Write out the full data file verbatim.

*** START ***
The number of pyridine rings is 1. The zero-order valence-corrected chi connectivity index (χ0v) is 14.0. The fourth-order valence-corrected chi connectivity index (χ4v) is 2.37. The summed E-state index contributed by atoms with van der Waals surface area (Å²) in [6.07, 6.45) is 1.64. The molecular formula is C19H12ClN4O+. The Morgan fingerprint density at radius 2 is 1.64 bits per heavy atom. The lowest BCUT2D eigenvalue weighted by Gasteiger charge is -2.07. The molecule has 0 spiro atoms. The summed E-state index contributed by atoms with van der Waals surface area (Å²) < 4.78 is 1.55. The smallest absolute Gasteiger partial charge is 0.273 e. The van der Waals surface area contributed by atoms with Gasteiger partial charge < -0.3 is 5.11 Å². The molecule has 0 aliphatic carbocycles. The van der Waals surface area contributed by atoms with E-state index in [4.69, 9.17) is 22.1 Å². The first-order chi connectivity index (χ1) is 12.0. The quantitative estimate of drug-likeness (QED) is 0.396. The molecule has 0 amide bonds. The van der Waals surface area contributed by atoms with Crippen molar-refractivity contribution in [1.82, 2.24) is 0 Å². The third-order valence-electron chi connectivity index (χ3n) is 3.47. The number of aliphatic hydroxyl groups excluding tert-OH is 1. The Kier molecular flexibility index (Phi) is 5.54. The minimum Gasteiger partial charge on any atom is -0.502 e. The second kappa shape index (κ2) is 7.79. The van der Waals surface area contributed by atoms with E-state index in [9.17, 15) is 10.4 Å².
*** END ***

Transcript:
The number of pyridine rings is 1. The zero-order valence-corrected chi connectivity index (χ0v) is 14.0. The fourth-order valence-corrected chi connectivity index (χ4v) is 2.37. The summed E-state index contributed by atoms with van der Waals surface area (Å²) in [6.07, 6.45) is 1.64. The molecular formula is C19H12ClN4O+. The Morgan fingerprint density at radius 2 is 1.64 bits per heavy atom. The lowest BCUT2D eigenvalue weighted by Gasteiger charge is -2.07. The molecule has 0 spiro atoms. The summed E-state index contributed by atoms with van der Waals surface area (Å²) < 4.78 is 1.55. The smallest absolute Gasteiger partial charge is 0.273 e. The van der Waals surface area contributed by atoms with Gasteiger partial charge < -0.3 is 5.11 Å². The molecule has 0 aliphatic carbocycles. The van der Waals surface area contributed by atoms with E-state index in [4.69, 9.17) is 22.1 Å². The first-order chi connectivity index (χ1) is 12.0. The quantitative estimate of drug-likeness (QED) is 0.396. The molecule has 0 amide bonds. The van der Waals surface area contributed by atoms with Crippen molar-refractivity contribution in [1.82, 2.24) is 0 Å². The third-order valence-electron chi connectivity index (χ3n) is 3.47. The number of aliphatic hydroxyl groups excluding tert-OH is 1. The Kier molecular flexibility index (Phi) is 5.54. The minimum Gasteiger partial charge on any atom is -0.502 e. The second kappa shape index (κ2) is 7.79. The van der Waals surface area contributed by atoms with E-state index in [9.17, 15) is 10.4 Å².